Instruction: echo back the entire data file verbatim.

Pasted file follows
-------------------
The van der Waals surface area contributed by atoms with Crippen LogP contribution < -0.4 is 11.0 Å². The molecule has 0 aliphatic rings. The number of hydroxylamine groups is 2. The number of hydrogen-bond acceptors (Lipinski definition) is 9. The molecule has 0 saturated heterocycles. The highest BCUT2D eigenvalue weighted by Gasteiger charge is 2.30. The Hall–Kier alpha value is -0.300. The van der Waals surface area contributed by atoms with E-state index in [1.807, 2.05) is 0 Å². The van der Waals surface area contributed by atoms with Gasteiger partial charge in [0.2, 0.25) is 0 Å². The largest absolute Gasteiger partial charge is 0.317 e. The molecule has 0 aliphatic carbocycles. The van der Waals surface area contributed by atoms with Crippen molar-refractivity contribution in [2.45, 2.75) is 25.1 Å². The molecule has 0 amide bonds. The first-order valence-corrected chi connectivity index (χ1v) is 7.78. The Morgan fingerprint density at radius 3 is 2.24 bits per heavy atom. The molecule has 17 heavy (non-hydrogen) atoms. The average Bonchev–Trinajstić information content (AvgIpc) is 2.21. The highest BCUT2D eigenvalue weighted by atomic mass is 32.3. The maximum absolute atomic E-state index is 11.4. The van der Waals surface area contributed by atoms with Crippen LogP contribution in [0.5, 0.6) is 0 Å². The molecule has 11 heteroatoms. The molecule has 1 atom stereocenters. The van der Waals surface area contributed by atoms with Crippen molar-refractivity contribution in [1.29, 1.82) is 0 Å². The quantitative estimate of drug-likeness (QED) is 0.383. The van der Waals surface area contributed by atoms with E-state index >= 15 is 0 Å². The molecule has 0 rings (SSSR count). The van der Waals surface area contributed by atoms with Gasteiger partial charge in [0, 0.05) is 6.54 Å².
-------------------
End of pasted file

The van der Waals surface area contributed by atoms with Crippen LogP contribution < -0.4 is 11.0 Å². The molecule has 0 aliphatic rings. The number of hydroxylamine groups is 2. The number of hydrogen-bond acceptors (Lipinski definition) is 9. The molecule has 0 saturated heterocycles. The highest BCUT2D eigenvalue weighted by Gasteiger charge is 2.30. The Hall–Kier alpha value is -0.300. The van der Waals surface area contributed by atoms with E-state index in [1.807, 2.05) is 0 Å². The van der Waals surface area contributed by atoms with Gasteiger partial charge in [0.2, 0.25) is 0 Å². The largest absolute Gasteiger partial charge is 0.317 e. The molecule has 0 aliphatic carbocycles. The van der Waals surface area contributed by atoms with Crippen molar-refractivity contribution in [2.45, 2.75) is 25.1 Å². The molecule has 0 amide bonds. The first-order valence-corrected chi connectivity index (χ1v) is 7.78. The Morgan fingerprint density at radius 3 is 2.24 bits per heavy atom. The molecule has 17 heavy (non-hydrogen) atoms. The average Bonchev–Trinajstić information content (AvgIpc) is 2.21. The highest BCUT2D eigenvalue weighted by atomic mass is 32.3. The maximum absolute atomic E-state index is 11.4. The van der Waals surface area contributed by atoms with Crippen LogP contribution in [0.5, 0.6) is 0 Å². The molecule has 11 heteroatoms. The molecule has 1 atom stereocenters. The van der Waals surface area contributed by atoms with Crippen molar-refractivity contribution in [1.29, 1.82) is 0 Å². The quantitative estimate of drug-likeness (QED) is 0.383. The van der Waals surface area contributed by atoms with E-state index >= 15 is 0 Å². The molecule has 0 rings (SSSR count). The van der Waals surface area contributed by atoms with Gasteiger partial charge in [0, 0.05) is 6.54 Å².